As human beings, we have been at the mercy of natural disasters for centuries. Earlier civilizations saw natural disasters as signs that their deities were angry, but modern technology has helped us understand that the causes of natural disasters are, in fact, natural. But can they be predicted?
Some natural disasters, such as hurricanes and tornadoes, can be predicted with some degree of probability thanks to past data collected over areas. However, other disasters, such as earthquakes, cannot be predicted. Ultimately, being able to predict a disaster can help reduce impact and encourage evacuation efforts to save lives.
Being able to detect when a natural disaster is about to happen is crucial in aiding the survival of the population living in that area. But what does predicting a natural disaster mean? And why are some natural disasters, such as earthquakes, still difficult for scientists to predict? Read this article to find out!
Why Predicting Natural Disasters Is Important
One of the crucial steps in reducing harm during these events is to predict when a natural disaster is about to happen and send out adequate warnings to the people in the area. This can allow people time to act so as to prevent major injuries and even a loss of life.
However, the work of predictions also extends to preserving the economic growth of an area. Prior warning that a natural disaster is on its way can allow for the protection of properties in the area, along with the natural resources that can become damaged during the disaster.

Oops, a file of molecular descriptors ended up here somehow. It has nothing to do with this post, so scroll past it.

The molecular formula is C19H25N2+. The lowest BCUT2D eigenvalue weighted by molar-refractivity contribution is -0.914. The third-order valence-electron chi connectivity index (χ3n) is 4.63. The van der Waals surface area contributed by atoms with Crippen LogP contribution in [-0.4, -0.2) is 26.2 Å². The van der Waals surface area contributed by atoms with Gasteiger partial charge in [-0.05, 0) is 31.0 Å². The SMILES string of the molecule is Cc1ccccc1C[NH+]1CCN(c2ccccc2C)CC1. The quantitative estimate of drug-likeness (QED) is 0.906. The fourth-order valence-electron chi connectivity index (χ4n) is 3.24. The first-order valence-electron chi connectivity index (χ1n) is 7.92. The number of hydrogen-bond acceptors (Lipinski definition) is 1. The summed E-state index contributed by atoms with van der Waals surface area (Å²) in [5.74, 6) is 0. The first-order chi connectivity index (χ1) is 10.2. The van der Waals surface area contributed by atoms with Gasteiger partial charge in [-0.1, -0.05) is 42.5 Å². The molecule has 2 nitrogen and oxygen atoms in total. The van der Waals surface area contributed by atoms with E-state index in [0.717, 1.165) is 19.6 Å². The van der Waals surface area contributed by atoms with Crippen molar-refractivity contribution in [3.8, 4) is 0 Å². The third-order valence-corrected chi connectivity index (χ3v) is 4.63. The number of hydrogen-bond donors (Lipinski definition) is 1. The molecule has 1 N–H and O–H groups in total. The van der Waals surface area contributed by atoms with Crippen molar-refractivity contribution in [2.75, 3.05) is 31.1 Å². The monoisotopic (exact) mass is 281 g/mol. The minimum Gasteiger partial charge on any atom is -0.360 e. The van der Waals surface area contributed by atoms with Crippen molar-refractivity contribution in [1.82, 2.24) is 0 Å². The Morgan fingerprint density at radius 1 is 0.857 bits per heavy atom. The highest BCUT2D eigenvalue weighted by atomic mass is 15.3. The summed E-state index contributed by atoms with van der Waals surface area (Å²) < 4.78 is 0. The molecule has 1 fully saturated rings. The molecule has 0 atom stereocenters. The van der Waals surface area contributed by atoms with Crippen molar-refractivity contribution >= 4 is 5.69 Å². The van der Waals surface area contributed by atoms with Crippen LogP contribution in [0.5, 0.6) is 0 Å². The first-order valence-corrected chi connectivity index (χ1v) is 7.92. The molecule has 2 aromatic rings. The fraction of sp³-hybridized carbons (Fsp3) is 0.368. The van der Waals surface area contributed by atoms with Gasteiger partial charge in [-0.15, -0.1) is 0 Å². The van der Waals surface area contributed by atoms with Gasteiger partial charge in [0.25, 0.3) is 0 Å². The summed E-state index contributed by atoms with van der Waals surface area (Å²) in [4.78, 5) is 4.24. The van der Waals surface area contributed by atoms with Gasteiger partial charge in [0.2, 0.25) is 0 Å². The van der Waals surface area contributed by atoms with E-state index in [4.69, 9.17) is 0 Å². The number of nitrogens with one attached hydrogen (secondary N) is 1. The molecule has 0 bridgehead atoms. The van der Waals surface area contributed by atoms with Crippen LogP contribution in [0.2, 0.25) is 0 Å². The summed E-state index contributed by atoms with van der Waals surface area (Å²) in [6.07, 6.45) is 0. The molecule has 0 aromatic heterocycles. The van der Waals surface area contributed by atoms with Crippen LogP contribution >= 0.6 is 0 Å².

With advances in technology and the scientific understanding of natural disasters, there has been a marked improvement in the ability of scientists to understand the early signs of natural disasters and to issue adequate warnings.
That being said, prediction is not always accurate, and there are chances that the predictions could be wrong. Generally, natural disasters that occur in atmospheric space are easier to predict than geological ones.
Are Some Natural Disasters Predictable?
Some natural disasters, particularly those in meteorological space, are easier to predict than others. Scientists can use data from the weather, such as wind speed, air pressure, and the differences in temperature across regions, to make predictions for hurricanes and tornadoes.
However, this is only sometimes a dependable system, and some storm systems can change too fast for there to be an accurate prediction.
Hurricanes are perhaps the most well-studied natural disasters, and several different kinds of tools are used to study these storms. This will include radars, computer models, past data, satellite imagery, and much more.
One such tool is a float called a hurricane hunter, which allows scientists to measure the temperature of ocean water, as hurricane development has much to do with an abrupt change in the ocean’s temperature.